My friend emailed me to remind me to make my Emmy predictions for our annual awards night pool. Money is on the line! Also, the all important bragging rights. I just can't get it up for the game this year, though.
I typically enjoy the Emmy Awards because I love television, and I really adore the few nights a year that we all can watch and live Tweet television programs together, time zones be damned. Pop culture is my only sport. An amazing year of programming means the event this year will be star-studded (alright alright alright), and I have some strong opinions about who should win in many categories (cough Julia Louis-Dreyfus/William H. Macy/Kevin Spacey cough).
Image: Globe Photos/ZUMAPRESS.com
But as the great showrunner Wordsworth once said, the world is too much with us. I'm not sure how to fit a night of glam and celebrating those who, by definition, are already celebrated into what is a heavy summer and especially troubling month of challenging news.
The big snag is that when awards shows were waning in appeal, Twitter rescued them. The much-touted new water cooler of Twitter has become a fun way to experience television with other fans and with the stars themselves. Who does Lena Dunham see while she's there? What's on Kerry Washington's mind? They are bound to tell us or Instagram it. Monday's show is simulcast, too, so we can all be in it together with no worries about spoiling anything for the West Coast.
This is as good as Tweetable TV gets.
Twitter, though, has been my go-to source for news about the events in the Middle East and, especially right now, about Ferguson. My feed is full of ground reporting, links, opinions, conversations, laments and wisdom about this particular crisis and how it informs race relations in our country. If I add red carpet fascination on Emmy night, one of these things is not like the others.
More importantly, I don't want the important conversations that have been prompted to dry up. I want to keep attention focused on the important square of racism and justice.
I believe we can hold many things in our heads and hearts at one time, and further know that entertainment is vital to our resilience in the long run. That's one of the reasons television is important to me. The other is that television reflects and shapes our culture, and as a prevailing and accessible media form is worthy of our attention. It matters to me who receives attention, what trends are evident, and what the industry supports. The actual awards celebration might be the part that I'm having trouble embracing right now.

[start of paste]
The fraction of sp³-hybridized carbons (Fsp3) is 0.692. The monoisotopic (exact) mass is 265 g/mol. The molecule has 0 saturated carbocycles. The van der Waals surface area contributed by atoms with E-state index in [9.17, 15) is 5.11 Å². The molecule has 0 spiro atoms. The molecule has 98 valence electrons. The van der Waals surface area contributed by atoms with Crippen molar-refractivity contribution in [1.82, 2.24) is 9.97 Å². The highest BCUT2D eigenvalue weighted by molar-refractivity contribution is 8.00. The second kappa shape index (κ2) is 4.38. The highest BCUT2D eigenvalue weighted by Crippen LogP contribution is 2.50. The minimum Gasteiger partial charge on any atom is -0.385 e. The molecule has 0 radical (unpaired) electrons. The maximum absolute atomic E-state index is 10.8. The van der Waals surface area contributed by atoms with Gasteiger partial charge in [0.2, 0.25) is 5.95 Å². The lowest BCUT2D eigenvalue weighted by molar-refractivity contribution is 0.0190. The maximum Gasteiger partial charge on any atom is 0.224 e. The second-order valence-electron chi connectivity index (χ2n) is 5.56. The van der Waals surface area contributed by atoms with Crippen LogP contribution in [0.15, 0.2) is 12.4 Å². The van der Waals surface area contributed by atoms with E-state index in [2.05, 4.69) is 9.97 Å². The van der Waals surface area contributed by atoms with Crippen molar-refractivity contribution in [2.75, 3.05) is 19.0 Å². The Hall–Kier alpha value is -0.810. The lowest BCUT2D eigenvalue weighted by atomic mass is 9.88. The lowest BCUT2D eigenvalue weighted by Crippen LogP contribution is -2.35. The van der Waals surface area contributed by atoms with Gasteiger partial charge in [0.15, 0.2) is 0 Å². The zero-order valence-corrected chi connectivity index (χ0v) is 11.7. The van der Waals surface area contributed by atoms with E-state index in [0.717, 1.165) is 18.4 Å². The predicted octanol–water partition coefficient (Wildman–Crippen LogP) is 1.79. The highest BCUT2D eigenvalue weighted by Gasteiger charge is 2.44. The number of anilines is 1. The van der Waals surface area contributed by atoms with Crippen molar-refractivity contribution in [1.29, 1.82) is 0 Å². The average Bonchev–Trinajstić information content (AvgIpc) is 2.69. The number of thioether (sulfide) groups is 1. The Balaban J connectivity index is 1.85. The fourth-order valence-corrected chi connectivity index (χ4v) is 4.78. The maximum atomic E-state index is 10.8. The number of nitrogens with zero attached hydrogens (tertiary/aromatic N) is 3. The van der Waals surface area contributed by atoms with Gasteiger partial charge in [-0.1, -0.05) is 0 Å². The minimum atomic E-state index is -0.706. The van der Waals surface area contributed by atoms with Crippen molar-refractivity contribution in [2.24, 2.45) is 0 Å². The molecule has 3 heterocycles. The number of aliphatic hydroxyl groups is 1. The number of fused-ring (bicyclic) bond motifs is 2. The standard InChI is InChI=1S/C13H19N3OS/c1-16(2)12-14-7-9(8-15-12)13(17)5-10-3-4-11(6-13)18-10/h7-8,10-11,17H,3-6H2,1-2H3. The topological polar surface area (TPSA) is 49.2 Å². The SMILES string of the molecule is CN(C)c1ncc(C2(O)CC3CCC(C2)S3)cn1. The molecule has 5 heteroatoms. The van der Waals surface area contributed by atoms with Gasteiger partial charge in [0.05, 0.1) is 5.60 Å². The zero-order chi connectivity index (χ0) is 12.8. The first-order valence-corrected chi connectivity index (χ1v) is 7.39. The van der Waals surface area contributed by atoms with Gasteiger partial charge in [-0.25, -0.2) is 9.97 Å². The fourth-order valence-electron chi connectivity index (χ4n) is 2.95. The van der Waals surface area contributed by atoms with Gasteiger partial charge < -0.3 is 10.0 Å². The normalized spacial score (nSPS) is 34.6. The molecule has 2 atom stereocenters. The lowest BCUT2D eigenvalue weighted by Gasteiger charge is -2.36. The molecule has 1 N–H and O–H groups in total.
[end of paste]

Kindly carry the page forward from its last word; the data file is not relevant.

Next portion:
Live television can be healing, though, especially in its ability to unite us, so maybe the Emmy Awards is exactly what we need. I remember being baffled when Saturday Night Live was scheduled to return to live broadcasting in the wake of 9/11. How would they possibly pull a live comedy show off, right there in New York City? They did magnificently, and again after Sandy Hook by memorably opening with a children's choir, and then throughout the shows made it okay for all of us to take a deeper breath while laughing. This Emmy awards show in particular will take on honoring the life of Robin Williams, with Billy Crystal preparing to present. Perhaps in general the broadcast will be on point and meaningful in other ways, too.
I don't know yet. Social media is changing everything about how we process the world and organize our brains. Our streams are full of contrasts on a daily basis, with news of a death followed by first day of school photos and ridiculous ads featuring the opinions butts might have about toilet paper if butts could talk. Is there room for my swooning rooting for Emmys for Robin Wright, Kate Mulgrew and Tony Hale, too? Probably, but I'm just not sure yet.
Seth Meyers will host the 66th Primetime Emmy™ Awards on NBC Monday night, August 25th.
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